Agricultural advisory committees voiced broad support for the agreement. The senior-level Agricultural Policy Advisory Committee (APAC) said the FTA "will improve opportunities for U.S. agricultural exports...new tariff rate quotas will assure access to Morocco's markets for U.S. common and durum wheat, beef, and poultry." Particularly strong support was voiced by agricultural advisory committees for meats, grains, and processed foods.

The committee of state and local government representatives (IGPAC) expressed support for the Morocco Agreement, finding that "America's economic growth and prosperity are best served by embracing strategies for more open and fair global markets." IGPAC representatives again stressed, as they have in the past, the need for trade agreements to continue to respect the authority of state and local governments to regulate in areas under their jurisdiction.
 
The Labor Advisory Committee (LAC) urged Congress to reject the agreement, alleging deficiencies in local labor laws. Other criticisms in the LAC report are similar to the committee's criticisms of all U.S. free trade agreements negotiated under Trade Promotion Authority, such as alleged non-equivalence of dispute settlement procedures and opposition to provisions on investment and government procurement.

Background

The trade advisory committee system was established in the Trade Act of 1974. The purpose of the system is to ensure that the Administration receives advice and assistance from a broad range of stakeholders in setting U.S. trade policy and developing balanced U.S. positions in trade negotiations. The advisory program is run jointly by five federal agencies: USTR, the Department of Commerce, the Department of Agriculture, the Department of Labor, and the Environmental Protection Agency. USTR is the lead agency.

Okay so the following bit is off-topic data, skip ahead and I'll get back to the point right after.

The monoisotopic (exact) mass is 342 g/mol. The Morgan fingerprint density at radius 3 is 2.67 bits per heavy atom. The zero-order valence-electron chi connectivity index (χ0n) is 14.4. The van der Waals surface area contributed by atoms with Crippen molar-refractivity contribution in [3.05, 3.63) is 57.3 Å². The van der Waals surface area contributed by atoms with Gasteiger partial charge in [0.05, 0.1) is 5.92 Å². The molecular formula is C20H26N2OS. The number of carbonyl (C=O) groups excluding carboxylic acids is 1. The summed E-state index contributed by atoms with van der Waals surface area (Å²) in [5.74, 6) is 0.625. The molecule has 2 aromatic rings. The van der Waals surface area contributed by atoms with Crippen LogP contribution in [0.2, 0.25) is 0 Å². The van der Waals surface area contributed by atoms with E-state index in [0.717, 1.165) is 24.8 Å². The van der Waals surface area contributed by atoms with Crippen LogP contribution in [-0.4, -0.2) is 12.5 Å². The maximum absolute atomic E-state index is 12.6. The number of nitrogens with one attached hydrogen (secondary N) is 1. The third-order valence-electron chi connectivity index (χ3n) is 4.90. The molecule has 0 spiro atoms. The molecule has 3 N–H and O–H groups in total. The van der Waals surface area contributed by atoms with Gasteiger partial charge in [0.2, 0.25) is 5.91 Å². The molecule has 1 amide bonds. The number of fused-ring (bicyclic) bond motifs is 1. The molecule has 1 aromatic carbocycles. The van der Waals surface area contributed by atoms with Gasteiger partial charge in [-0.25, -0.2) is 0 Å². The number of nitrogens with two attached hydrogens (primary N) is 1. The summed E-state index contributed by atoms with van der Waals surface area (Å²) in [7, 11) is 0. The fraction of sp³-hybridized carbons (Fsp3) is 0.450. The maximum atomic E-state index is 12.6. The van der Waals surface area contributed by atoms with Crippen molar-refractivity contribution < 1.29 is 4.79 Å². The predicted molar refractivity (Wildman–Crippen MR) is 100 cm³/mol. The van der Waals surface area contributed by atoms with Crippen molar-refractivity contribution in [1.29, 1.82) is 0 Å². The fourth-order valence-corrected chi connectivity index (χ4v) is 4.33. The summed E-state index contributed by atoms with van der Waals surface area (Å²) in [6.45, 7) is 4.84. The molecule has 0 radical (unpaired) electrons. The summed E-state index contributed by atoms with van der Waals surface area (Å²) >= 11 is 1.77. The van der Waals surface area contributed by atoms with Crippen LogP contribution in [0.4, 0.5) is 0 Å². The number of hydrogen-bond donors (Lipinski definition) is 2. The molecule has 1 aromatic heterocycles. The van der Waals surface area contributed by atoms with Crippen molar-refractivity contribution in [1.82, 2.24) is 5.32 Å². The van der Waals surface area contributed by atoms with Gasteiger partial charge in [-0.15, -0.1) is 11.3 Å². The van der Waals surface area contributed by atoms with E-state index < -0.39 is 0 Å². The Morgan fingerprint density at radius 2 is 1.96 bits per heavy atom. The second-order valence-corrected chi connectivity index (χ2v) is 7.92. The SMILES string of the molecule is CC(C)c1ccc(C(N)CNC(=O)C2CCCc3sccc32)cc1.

The advisory groups are made up of more than 750 cleared advisors from business, agriculture, labor, environmental groups, consumer groups, state and local governments, as well as academic experts and retired U.S. government officials. There are 32 advisory committees which meet with U.S. trade officials to provide advice on proposed and on-going trade initiatives. In FY03, more than 150 advisory committee meetings were held. In addition, USTR and other agencies keep advisors informed by email and the Internet of important developments in trade negotiations. More than 125 such communications were sent to advisors in FY03.

Other recent improvements in the advisory system include daily webcast briefings at trade ministerial meetings, more frequent briefings during the concluding phases of trade negotiations, a secure website for review of documents, and a complete re-structuring of the industry sectoral and functional advisory committees to reflect the changing makeup of the U.S. economy.